A. Until the issues in these proceedings can be further refined in light of the guidance and directives anticipated to be received upon appellate review of the court's decision in Hepting v. AT & T Corporation,
439 F Supp 974 (N D Cal 2006) and of the Oregon district court's decision in Al-
Haramain Islamic Foundation, Inc v. Bush, 451 F Supp 2d 1215 (D Or 2006), the court reminds all parties of their duty to preserve evidence that may be relevant to this action. The duty extends to documents, data and tangible things in the possession, custody and control of the parties to this action, and any employees, agents, contractors, carriers, bailees or other non-parties who possess materials reasonably anticipated to be subject to discovery in this action. Counsel are under an obligation to exercise efforts to identify and notify such non-parties, including employees of corporate or institutional parties.
B. “Documents, data and tangible things” is to be interpreted broadly to include writings, records, files, correspondence, reports, memoranda, calendars, diaries, minutes, electronic messages, voicemail, e-mail, telephone message records or logs, computer and network activity logs, hard drives, backup data, removable computer storage media such as tapes, disks and cards, printouts, document image files, web pages, databases, spreadsheets, software, books, ledgers, journals, orders, invoices, bills, vouchers, checks, statements, worksheets, summaries, compilations, computations, charts, diagrams, graphic presentations, drawings, films, digital or chemical process photographs, video, phonographic, tape or digital recordings or transcripts thereof, drafts, jottings and notes. Information that serves to identify, locate, or link such material, such as file inventories, file folders, indices and metadata, is also included in this definition.
C. “Preservation” is to be interpreted broadly to accomplish the goal of maintaining the integrity of all documents, data and tangible things reasonably anticipated to be subject to discovery under FRCP 26, 45 and 56(e) in this action. Preservation includes taking reasonable steps to prevent the partial or full destruction, alteration, testing, deletion, shredding, incineration, wiping, relocation, migration, theft, or mutation of such material, as well as negligent or intentional handling that would make material incomplete or inaccessible.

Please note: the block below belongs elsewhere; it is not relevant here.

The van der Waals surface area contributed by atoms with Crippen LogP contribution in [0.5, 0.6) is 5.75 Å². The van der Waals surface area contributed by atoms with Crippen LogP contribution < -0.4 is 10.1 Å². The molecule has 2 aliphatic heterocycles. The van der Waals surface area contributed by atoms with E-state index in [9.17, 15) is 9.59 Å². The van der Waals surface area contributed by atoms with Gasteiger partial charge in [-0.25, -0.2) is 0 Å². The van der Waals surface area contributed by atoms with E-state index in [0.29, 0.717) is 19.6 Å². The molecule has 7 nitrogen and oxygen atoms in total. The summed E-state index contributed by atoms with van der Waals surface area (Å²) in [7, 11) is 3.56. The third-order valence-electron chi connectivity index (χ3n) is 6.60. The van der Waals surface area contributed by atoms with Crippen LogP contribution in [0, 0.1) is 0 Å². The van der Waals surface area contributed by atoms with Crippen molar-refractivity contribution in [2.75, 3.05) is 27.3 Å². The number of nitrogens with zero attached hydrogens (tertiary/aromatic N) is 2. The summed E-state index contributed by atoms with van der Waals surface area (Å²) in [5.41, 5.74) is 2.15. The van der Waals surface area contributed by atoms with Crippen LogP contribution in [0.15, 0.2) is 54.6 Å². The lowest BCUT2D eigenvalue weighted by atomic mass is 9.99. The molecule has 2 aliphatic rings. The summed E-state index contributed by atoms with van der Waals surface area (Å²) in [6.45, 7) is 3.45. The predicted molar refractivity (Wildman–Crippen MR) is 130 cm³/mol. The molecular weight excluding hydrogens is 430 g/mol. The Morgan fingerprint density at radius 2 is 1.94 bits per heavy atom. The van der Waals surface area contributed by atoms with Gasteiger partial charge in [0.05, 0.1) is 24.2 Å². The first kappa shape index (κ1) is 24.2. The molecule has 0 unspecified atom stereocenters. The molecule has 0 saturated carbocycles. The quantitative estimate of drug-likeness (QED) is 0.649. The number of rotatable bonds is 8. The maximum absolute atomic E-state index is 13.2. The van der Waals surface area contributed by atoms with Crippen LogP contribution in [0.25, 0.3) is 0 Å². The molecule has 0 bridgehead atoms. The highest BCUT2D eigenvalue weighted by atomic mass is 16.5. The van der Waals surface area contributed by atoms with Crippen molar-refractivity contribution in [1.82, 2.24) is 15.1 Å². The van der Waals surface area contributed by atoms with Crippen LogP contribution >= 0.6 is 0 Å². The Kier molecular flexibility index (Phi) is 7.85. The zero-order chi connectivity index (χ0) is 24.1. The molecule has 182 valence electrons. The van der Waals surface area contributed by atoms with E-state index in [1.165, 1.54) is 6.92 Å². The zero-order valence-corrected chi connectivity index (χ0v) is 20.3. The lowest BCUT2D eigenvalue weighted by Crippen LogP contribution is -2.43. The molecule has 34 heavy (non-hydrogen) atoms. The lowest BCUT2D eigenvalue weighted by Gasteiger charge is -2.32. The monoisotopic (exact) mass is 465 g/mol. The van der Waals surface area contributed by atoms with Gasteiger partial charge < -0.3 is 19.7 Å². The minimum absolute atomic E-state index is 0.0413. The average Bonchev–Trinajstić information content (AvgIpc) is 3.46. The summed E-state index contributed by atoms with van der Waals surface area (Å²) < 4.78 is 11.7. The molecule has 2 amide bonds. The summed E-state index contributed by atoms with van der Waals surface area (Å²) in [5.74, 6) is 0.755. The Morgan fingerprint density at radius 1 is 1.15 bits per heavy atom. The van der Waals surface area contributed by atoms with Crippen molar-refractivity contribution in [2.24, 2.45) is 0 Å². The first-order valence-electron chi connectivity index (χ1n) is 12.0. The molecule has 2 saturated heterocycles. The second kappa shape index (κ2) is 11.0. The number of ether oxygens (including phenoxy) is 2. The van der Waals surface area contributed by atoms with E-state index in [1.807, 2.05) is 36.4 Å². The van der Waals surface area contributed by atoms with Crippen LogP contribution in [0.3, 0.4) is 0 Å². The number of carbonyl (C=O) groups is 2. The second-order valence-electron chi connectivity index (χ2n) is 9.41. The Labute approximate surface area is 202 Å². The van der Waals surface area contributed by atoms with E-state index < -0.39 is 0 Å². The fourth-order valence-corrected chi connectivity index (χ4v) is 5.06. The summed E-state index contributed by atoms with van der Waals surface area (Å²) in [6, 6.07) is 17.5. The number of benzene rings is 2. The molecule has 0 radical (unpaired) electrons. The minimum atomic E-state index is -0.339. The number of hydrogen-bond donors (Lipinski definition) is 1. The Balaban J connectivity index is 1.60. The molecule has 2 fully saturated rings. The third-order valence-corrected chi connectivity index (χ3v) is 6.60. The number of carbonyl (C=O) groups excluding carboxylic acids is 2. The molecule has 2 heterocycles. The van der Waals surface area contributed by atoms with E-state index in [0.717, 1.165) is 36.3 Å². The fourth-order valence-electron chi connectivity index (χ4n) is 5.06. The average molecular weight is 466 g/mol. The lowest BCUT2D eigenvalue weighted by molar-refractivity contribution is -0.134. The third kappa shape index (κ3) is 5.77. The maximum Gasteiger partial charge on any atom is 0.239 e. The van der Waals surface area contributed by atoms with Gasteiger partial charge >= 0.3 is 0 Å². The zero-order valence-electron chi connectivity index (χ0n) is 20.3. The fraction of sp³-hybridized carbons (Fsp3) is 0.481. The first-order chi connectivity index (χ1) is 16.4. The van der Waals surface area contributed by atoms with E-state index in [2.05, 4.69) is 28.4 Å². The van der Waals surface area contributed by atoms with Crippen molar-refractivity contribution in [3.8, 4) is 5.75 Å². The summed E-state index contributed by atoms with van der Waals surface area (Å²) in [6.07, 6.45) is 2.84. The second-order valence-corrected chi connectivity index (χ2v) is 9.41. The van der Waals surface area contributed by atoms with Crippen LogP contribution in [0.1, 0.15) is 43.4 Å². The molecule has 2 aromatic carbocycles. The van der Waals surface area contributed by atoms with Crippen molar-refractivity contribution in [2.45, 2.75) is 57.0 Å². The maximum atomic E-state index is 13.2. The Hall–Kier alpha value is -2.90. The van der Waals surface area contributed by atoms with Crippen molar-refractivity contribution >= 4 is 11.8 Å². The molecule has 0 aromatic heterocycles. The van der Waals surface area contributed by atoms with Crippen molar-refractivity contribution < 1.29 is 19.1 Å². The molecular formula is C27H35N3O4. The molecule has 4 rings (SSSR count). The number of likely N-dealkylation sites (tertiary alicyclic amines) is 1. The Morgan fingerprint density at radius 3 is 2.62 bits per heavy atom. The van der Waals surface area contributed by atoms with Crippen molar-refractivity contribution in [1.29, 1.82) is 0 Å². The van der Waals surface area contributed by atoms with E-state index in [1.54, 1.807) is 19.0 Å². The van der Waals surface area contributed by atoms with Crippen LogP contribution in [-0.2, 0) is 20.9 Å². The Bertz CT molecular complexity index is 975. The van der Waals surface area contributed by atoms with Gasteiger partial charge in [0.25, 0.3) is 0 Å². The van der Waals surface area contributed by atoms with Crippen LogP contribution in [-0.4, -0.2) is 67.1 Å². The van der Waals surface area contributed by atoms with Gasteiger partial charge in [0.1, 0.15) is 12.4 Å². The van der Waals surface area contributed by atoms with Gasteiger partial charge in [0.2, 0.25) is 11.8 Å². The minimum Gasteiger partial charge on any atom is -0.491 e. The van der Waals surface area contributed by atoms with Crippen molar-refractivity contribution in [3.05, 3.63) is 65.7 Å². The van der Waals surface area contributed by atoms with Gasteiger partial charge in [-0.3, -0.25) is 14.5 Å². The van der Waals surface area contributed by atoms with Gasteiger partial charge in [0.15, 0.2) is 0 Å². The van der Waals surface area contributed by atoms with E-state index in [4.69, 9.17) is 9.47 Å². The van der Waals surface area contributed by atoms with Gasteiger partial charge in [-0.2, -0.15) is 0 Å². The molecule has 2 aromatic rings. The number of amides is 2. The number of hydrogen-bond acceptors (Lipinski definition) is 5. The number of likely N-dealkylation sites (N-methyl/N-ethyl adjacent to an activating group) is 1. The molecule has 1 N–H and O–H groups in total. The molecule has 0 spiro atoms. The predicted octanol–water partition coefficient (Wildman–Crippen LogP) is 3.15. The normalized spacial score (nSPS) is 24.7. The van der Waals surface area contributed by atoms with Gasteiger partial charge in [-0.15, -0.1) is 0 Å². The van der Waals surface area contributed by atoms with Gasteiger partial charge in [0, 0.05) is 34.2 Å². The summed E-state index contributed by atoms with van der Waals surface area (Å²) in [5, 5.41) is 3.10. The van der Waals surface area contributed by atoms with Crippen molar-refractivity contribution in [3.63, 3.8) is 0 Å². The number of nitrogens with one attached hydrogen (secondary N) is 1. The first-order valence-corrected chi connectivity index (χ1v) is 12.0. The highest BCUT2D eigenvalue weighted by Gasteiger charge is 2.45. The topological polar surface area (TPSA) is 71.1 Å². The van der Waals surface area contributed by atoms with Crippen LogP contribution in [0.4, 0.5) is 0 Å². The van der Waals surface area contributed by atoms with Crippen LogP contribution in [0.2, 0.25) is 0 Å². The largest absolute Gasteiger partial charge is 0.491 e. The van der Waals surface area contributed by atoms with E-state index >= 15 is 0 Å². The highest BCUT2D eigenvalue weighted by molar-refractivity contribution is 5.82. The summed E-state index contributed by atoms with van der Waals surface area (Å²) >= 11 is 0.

*2 D. Counsel are directed to inquire of their respective clients if the business practices of any party involve the routine destruction, recycling, relocation, or mutation os such materials and, if so, direct the party, to the extent practicable for the pendency of this order, either to
(1) halt such business processes;
(2) sequester or remove such material from the business process; or
(3) arrange for the preservation of complete and accurate duplicates or copies of such material, suitable for later discovery if requested.
The most senior lawyer or lead trial counsel representing each party shall, not later than December 14, 2007, submit to the court under seal and pursuant to FRCP 11, a statement that the directive in paragraph D, above, has been carried out.